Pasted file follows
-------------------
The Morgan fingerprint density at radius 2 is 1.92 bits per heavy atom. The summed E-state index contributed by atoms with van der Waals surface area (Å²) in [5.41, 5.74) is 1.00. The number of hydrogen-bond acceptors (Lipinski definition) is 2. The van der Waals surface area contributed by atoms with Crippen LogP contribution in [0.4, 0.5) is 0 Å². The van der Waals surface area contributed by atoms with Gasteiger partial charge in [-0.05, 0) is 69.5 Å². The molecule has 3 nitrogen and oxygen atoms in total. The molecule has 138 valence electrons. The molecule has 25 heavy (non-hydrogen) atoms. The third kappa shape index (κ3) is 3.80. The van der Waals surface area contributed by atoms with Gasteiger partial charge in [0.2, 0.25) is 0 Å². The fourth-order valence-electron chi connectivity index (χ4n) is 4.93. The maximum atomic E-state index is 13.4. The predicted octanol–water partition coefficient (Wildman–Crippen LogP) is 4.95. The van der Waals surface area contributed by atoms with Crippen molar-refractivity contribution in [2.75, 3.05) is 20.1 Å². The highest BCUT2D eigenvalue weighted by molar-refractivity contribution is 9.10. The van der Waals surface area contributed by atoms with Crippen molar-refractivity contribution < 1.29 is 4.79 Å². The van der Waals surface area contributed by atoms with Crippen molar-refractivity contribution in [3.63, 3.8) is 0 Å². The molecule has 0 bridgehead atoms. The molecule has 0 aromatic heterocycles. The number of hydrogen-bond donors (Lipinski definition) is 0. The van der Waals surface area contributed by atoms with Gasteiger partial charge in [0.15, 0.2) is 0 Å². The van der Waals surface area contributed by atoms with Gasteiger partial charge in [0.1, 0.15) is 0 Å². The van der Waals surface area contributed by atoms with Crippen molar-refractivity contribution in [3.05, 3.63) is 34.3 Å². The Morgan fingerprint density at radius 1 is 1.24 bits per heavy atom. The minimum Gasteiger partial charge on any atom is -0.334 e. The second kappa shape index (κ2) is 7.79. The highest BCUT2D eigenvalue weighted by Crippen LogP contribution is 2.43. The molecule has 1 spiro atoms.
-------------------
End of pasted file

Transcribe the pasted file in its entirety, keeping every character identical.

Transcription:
The Morgan fingerprint density at radius 2 is 1.92 bits per heavy atom. The summed E-state index contributed by atoms with van der Waals surface area (Å²) in [5.41, 5.74) is 1.00. The number of hydrogen-bond acceptors (Lipinski definition) is 2. The van der Waals surface area contributed by atoms with Crippen LogP contribution in [0.4, 0.5) is 0 Å². The van der Waals surface area contributed by atoms with Gasteiger partial charge in [-0.05, 0) is 69.5 Å². The molecule has 3 nitrogen and oxygen atoms in total. The molecule has 138 valence electrons. The molecule has 25 heavy (non-hydrogen) atoms. The third kappa shape index (κ3) is 3.80. The van der Waals surface area contributed by atoms with Gasteiger partial charge in [0.2, 0.25) is 0 Å². The fourth-order valence-electron chi connectivity index (χ4n) is 4.93. The maximum atomic E-state index is 13.4. The predicted octanol–water partition coefficient (Wildman–Crippen LogP) is 4.95. The van der Waals surface area contributed by atoms with Crippen molar-refractivity contribution in [2.75, 3.05) is 20.1 Å². The highest BCUT2D eigenvalue weighted by molar-refractivity contribution is 9.10. The van der Waals surface area contributed by atoms with Crippen molar-refractivity contribution < 1.29 is 4.79 Å². The van der Waals surface area contributed by atoms with Crippen molar-refractivity contribution in [3.63, 3.8) is 0 Å². The molecule has 0 bridgehead atoms. The molecule has 0 aromatic heterocycles. The number of hydrogen-bond donors (Lipinski definition) is 0. The van der Waals surface area contributed by atoms with Gasteiger partial charge in [0.15, 0.2) is 0 Å². The van der Waals surface area contributed by atoms with Gasteiger partial charge in [0.1, 0.15) is 0 Å². The van der Waals surface area contributed by atoms with Crippen molar-refractivity contribution in [3.05, 3.63) is 34.3 Å². The Morgan fingerprint density at radius 1 is 1.24 bits per heavy atom. The minimum Gasteiger partial charge on any atom is -0.334 e. The second kappa shape index (κ2) is 7.79. The highest BCUT2D eigenvalue weighted by Crippen LogP contribution is 2.43. The molecule has 1 spiro atoms.